Watch and see
Meanwhile, Bishop Brown has urged Liberians to continue to remain patient and wait on their lawmakers to take action against a request from President George Manneh Weah on the establishment of the court.
According to him, a determination can also be made by the lawmakers either through legislative action or referendum by the citizens’ on previous law, which grants amnesty to former warlords.
Bishop Brown pointed out that members of the National Legislature must speedily respond to the Liberian Chief Executive in the interest of those who elected them.
“We have to wait and see what they will do. We can’t just be turning around in the same place as a nation; we have to bring this chapter to a close. We as Liberians alone cannot develop this country; we need the support of our friends and we need the collaboration of our neighbors”.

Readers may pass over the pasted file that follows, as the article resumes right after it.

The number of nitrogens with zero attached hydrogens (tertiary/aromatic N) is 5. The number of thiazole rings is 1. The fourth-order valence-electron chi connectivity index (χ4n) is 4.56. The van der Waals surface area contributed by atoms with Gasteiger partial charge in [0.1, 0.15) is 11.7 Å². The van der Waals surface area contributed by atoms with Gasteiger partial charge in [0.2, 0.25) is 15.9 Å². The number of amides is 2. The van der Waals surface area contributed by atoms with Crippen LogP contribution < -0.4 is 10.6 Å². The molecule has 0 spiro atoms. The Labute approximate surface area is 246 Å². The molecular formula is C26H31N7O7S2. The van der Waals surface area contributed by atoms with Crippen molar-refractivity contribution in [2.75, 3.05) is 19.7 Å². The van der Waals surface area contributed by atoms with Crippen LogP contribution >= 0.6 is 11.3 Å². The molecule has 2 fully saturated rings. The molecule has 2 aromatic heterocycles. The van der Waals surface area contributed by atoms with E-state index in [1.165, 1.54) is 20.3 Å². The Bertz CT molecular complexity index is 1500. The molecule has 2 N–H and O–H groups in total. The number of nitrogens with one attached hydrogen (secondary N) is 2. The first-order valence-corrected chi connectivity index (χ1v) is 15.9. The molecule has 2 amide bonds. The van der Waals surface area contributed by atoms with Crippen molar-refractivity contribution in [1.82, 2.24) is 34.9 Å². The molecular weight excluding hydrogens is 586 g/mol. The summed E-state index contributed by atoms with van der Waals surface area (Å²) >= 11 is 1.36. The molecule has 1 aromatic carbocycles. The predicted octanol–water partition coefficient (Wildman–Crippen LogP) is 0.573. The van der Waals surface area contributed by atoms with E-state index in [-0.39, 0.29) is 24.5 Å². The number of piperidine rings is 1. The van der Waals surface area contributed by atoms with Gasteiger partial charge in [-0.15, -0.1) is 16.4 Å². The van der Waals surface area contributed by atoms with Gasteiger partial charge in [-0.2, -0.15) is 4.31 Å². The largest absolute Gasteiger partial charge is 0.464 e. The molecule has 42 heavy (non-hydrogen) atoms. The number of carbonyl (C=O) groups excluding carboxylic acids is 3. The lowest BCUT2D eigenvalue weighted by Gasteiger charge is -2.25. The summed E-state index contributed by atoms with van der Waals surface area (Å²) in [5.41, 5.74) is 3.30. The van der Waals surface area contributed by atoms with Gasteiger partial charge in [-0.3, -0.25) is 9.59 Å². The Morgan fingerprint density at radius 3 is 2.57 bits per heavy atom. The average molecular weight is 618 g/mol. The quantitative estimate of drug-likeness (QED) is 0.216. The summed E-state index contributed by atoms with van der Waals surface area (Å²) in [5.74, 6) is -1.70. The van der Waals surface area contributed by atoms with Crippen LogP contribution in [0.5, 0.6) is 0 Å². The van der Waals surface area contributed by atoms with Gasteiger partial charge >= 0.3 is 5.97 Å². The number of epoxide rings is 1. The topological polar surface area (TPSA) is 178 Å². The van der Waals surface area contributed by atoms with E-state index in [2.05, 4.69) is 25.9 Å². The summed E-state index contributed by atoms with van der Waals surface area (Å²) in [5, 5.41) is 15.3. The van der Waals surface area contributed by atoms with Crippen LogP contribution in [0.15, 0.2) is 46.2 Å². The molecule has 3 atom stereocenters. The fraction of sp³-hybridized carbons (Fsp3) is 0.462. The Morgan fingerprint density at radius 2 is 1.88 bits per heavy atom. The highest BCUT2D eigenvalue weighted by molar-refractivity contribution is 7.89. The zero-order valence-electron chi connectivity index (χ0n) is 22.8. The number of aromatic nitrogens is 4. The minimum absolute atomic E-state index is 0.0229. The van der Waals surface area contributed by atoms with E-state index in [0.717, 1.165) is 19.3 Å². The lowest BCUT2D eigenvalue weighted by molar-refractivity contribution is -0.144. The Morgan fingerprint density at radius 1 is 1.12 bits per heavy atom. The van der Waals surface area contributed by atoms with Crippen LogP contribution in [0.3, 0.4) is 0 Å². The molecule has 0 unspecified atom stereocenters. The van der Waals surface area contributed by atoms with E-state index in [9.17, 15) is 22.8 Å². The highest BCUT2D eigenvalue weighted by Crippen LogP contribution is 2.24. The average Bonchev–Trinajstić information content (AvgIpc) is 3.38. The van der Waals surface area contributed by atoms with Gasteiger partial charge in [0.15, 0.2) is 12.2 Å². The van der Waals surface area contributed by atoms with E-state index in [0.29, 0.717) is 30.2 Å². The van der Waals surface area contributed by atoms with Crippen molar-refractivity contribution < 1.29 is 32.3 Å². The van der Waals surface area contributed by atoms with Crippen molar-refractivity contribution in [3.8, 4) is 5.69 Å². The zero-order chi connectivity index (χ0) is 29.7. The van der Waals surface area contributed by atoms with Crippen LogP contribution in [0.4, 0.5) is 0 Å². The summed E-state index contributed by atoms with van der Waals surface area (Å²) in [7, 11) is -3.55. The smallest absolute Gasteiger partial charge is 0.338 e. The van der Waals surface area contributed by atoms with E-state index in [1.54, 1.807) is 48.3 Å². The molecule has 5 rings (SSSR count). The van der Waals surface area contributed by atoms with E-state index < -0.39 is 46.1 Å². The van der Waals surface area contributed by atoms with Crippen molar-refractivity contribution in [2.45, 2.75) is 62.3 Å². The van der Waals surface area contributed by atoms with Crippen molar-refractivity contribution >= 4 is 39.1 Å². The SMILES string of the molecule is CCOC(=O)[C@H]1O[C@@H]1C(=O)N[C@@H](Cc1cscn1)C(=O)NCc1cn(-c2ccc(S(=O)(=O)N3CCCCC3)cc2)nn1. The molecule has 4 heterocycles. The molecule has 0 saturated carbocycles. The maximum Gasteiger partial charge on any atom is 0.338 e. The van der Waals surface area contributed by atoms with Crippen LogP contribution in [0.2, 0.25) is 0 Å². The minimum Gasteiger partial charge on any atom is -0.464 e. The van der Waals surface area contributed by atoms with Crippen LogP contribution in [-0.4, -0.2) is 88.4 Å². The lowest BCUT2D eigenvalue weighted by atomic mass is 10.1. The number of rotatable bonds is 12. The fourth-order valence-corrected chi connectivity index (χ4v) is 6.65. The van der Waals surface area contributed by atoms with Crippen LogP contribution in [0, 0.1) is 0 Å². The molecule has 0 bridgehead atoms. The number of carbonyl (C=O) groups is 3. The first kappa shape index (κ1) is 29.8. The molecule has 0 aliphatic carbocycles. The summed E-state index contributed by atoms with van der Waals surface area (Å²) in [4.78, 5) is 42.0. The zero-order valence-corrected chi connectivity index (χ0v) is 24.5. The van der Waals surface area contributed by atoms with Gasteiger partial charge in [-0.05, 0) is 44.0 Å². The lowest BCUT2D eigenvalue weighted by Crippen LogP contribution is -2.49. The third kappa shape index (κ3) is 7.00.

He added that Liberia should put itself on the “right footing” by giving listening ears to its good neighbors and partners, who are always willing to help during times of need, by rapidly responding to the concerns being raised over the establishment of the court.
“We have to address the call for this delay. We can’t allow our country to be seen as an unserious country and so, we need to address the call for a war and economic crimes court. There are many people who believe that a lot of people got rich overnight during the civil wars and even now. So, this is a very serious issue and we need to address it”.
He pointed out that the more Liberia continues to shy away from the establishment of the WECC, the country and its citizens will continue to be haunted in the future with additional problems relative to the rule of law and violence in the society.
Bishop Brown indicated that Liberia’s investment opportunities will be jeopardized if actions are not taken to boost investors’ confidence in doing businesses in the country by holding people accountable for their crimes committed in keeping with the rule of law.